The convection boundary was defined as follows:

(8) Q=kA(T1T2),

where k is the heat transfer coefficient, A is the surface area on which the heat transfer is active, T1 is the temperature of the solid surface and T2 is the temperature of the surrounding fluid. Thermal boundary conditions causing the examined specimens to lose heat energy consisted of the atmospheric heat convection with the heat transfer coefficient kair and the heat conduction into the clamping device, which was approximated using a second convection boundary with a higher convection coefficient kcontact, using an approach similar to that of Ding et al. (2011). As the experiment allowed for thermal warpage of the specimen, the contact area between the specimen and the clamp changed during the WAAM process. The edges of the specimen bent upwards, reducing its area of contact with the clamping device and decreasing the heat flux through the thermal boundary. This effect was accounted for in the calibration, where the convection coefficient kcontact is continuously adjusted during the simulation. Thermal radiation was neglected in the numerical model, as the emissivity of aluminum is comparatively low. At the start of the simulation, the initial condition was as follows:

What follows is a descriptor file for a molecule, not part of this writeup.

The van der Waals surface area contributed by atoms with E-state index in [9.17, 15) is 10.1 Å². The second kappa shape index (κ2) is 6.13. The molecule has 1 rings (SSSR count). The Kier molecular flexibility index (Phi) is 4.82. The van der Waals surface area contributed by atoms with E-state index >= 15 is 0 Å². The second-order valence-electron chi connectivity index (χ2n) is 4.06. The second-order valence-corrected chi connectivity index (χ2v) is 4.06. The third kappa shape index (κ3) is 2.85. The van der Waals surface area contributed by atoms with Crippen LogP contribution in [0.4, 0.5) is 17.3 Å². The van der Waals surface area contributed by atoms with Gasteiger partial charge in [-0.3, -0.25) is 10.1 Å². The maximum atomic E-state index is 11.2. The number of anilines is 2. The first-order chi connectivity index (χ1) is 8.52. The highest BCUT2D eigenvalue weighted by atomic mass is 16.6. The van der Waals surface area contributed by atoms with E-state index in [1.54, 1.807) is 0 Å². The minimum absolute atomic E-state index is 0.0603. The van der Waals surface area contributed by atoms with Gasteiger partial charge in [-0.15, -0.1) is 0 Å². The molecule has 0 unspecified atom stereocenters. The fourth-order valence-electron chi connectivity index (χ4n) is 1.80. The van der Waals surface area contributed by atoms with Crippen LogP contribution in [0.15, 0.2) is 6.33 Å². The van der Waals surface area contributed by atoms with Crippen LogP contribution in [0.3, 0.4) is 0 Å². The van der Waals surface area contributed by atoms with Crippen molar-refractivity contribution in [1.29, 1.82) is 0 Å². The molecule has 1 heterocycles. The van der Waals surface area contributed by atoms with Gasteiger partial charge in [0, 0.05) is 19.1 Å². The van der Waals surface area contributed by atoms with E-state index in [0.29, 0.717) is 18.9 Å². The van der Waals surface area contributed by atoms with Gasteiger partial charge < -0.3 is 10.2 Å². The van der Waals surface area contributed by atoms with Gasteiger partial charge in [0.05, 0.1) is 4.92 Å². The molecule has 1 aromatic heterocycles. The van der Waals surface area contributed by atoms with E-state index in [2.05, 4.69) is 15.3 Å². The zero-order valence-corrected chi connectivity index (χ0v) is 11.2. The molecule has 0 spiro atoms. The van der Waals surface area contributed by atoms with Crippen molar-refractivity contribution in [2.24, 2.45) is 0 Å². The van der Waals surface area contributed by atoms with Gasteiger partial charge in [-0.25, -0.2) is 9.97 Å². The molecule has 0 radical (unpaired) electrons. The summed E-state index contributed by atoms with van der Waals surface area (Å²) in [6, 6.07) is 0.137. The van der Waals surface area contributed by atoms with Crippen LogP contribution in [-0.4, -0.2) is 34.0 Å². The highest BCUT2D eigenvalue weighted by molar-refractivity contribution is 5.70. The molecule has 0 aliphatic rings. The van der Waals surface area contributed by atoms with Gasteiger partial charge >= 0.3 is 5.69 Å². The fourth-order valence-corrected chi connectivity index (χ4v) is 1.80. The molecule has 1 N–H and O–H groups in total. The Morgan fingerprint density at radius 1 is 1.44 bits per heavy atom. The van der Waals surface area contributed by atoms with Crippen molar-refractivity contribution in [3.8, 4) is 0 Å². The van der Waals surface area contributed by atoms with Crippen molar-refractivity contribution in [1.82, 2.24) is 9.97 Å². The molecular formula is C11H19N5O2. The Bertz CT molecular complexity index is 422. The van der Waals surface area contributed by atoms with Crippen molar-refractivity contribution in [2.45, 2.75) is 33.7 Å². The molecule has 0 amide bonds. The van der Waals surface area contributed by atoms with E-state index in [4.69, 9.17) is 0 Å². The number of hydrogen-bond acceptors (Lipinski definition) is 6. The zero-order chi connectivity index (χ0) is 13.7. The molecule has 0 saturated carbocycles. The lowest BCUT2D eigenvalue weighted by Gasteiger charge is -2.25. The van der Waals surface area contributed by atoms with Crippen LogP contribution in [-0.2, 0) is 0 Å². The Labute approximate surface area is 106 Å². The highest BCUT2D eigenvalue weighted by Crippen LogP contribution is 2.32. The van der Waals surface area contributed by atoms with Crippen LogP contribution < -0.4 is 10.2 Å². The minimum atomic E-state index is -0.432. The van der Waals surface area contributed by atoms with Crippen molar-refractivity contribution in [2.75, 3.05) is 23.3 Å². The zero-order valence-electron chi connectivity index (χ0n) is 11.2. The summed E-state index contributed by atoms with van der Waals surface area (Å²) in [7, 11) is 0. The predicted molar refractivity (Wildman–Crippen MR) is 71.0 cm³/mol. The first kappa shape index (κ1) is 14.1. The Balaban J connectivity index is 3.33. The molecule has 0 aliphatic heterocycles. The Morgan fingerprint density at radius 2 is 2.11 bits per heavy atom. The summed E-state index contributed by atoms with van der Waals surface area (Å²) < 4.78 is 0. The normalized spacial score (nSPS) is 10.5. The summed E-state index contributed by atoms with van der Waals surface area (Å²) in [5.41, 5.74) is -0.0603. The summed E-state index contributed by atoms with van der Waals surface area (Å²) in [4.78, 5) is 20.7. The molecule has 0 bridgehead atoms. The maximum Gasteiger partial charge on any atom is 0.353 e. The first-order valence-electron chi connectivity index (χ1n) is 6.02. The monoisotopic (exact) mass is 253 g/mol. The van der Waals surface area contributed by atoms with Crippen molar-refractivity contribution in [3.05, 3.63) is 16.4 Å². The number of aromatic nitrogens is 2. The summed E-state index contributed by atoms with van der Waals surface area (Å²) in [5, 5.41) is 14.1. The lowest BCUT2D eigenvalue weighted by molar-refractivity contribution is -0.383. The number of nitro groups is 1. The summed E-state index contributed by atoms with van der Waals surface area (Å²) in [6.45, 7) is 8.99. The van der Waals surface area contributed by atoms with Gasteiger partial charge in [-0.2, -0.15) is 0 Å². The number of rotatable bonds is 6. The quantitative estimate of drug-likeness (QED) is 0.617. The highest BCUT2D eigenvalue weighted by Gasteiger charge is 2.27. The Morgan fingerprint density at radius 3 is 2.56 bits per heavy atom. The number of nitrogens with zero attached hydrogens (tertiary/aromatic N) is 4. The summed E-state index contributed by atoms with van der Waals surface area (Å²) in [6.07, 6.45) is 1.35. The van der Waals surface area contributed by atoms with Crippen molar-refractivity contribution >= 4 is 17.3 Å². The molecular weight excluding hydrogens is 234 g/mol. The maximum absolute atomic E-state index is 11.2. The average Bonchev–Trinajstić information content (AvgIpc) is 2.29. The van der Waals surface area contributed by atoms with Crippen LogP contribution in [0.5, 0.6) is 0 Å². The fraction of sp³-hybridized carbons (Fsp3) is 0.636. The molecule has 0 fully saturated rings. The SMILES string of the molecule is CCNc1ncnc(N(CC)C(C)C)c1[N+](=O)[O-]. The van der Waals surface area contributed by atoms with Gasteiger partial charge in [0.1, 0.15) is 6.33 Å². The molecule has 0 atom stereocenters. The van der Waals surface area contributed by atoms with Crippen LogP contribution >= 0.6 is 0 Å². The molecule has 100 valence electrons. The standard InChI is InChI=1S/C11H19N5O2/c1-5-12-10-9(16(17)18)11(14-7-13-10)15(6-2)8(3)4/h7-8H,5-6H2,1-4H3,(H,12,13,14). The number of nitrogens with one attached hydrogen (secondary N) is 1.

(9) T(x,t0)=T0(x),

where t0 is the initial time and T0 is the initial temperature field.

3.1.3 Mechanical simulation Governing equations.

Mechanical simulation was performed to calculate the distortion of the specimen. It was quasi-static, which implies a change in distortion in time without considering inertia forces. The result obtained from the thermal simulation was imported into the structural analysis as the thermal load. The governing balance equation for the structural analysis is the stress equilibrium:

(10) σ+b=0,